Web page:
The Alexises seek compensatory damages, punitive damages, and attorneys' fees based on five causes of action. They assert that (A) Empire violated the Truth in Lending Act by failing to provide copies of the sale and loan documents and by misrepresenting the price of the vehicle; (B) Empire violated the Electronic Funds Transfer Act by conditioning the loan on the Alexises' paying via preauthorized transfers; (C) Empire breached the implied warrant of merchantability because the vehicle was structurally unsound and unsafe to drive; (D) Empire breached an express warranty because a salesman incorrectly told Mario Alexis that the vehicle had never been in an accident; and (E) Empire's conduct was unfair and deceptive in violation of the Connecticut Unfair Trade Practices Act. I consider each of the Alexises' causes of action in turn.

         A. Truth in Lending Act

         The Truth in Lending Act (TILA) aims to promote “the informed use of credit” and to “protect the consumer against inaccurate and unfair credit billing and credit card practices.” 15 U.S.C. § 1601(a). The Act requires creditors to make certain disclosures before extending a loan, and delegates authority to the Consumer Financial Protection Bureau (CFPB) to define the scope and form of the required disclosures. 15 U.S.C. § 1604(a). By CFPB regulation, creditors must make disclosures “clearly and conspicuously in writing, in a form that the consumer may keep.” 12 C.F.R. § 226.17. Disclosures must include “the amount financed, ” which is calculated by subtracting “any prepaid finance charge” from the “principal loan amount or the cash price” plus “any other amounts that are financed by the creditor and are not part of the finance charge.” 12 C.F.R. § 226.18(b). The “finance charge” is “the cost of consumer credit as a dollar amount.” 12 C.F.R. § 226.4. “Cash price” is defined as “the price at which a creditor, in the ordinary course of business, offers to sell for cash property or service that is the subject of the transaction.” 12 C.F.R. § 226.2(a)(9).

         The facts in the complaint, taken as true, establish that Empire violated the TILA regulations in two ways. First, the Alexises were not given a copy of the contract containing the required disclosures before the consummation of the agreement (ECF No. 1 ¶ 18), in violation of 12 C.F.R. § 226.17. Second, the cash price listed on the contract included a “bank fee” of $1, 100.00. (ECF No. 1 ¶¶ 15-17.) The “bank fee” is an additional charge beyond the price at which Empire would have sold the car to a customer for cash. Including the bank fee in the cash price of the vehicle thus allowed Empire to understate the finance charge. See 12 C.F.R. § 226.4.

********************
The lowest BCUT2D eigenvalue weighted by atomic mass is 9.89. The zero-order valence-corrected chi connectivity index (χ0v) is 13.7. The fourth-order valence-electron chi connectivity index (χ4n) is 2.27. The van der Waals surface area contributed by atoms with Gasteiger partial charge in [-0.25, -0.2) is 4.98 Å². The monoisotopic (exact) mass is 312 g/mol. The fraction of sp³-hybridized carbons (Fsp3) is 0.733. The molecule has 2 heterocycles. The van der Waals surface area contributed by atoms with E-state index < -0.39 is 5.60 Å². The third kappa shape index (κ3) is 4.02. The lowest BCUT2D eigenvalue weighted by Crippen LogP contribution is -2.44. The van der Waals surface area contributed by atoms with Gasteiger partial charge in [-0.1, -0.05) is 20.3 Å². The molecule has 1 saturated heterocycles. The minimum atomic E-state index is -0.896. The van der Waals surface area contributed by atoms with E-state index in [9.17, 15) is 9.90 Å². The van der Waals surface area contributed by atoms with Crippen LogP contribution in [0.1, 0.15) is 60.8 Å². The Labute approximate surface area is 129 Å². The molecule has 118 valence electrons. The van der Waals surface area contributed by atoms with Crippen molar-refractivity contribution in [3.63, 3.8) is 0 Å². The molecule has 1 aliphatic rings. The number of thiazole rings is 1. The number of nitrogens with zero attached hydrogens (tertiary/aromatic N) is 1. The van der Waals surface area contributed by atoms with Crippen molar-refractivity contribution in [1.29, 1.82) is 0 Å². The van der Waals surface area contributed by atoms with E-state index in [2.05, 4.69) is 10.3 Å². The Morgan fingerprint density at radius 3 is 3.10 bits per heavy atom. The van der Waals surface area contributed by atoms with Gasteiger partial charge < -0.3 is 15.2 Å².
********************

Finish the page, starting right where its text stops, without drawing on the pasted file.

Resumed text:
The TILA allows a consumer to recover (1) any actual damage sustained as a result of the violation, 15 U.S.C. § 1640(a)(1); (2) twice the amount of any finance charge up to a maximum of $2, 000.00, 15 U.S.C. § 1640(a)(2)(A)(i)-(ii); see also Koons Buick Pontiac GMC, Inc. v. Nigh, 543 U.S. 50, 62 (2004) (holding that the statutory cap in § 1640(2)(A)(ii) applies to car loans under § 1640(2)(A)(i))[4]; and (3) reasonable attorneys' fees, 15 U.S.C. § 1640(3). Here, the Alexises established that Empire violated the TILA regulations and understated the finance charge by at least $1, 100.00, entitling the Alexises to the maximum statutory damages of $2, 000.00 and reasonable attorneys' fees. There are no facts in the complaint or the record, however, to suggest that the Alexises suffered actual damages as a result of the TILA violation. In particular, the complaint states that Mario Alexis asked about the additional $1, 100.00 charge before agreeing to the purchase. (ECF No. 1 ¶ 16.) He chose to go forward with the purchase even after Empire raised the price of the vehicle and explained that the extra charge was a “bank fee.” The Alexises are entitled to $2, 000.00 in statutory damages plus attorneys' fees as a result of Empire's TILA violation, but they have failed to allege a basis for awarding actual damages.

         B. Electronic Funds Transfer Act

         The Electronic Fund Transfer Act (EFTA) prohibits creditors from conditioning “the extension of credit to a consumer on such consumer's repayment by means of preauthorized electronic fund transfers.” 15 U.S.C. § 1693k. A creditor that does not comply with this requirement is liable to the consumer for their actual damages, statutory damages between $100.00 and $1, 000.00, and reasonable attorneys' fees. 15 U.S.C. § 1693m(a). In assessing the appropriate statutory damages, courts must consider “the frequency and persistence of [the creditor's] noncompliance, the nature of such noncompliance, and the extent to which the noncompliance was intentional.” 15 U.S.C. § 1693m(b)(1). In this case, the Alexises have established a violation of the EFTA by alleging that “Empire Auto required that Plaintiffs set up automatic withdrawals of the loan payments as a condition of financing the Vehicle.” (ECF No. 1 ¶ 32.) The Alexises do not claim any actual damages as a result of Empire's EFTA violation, but they request the maximum statutory damages of $1, 000.00. ...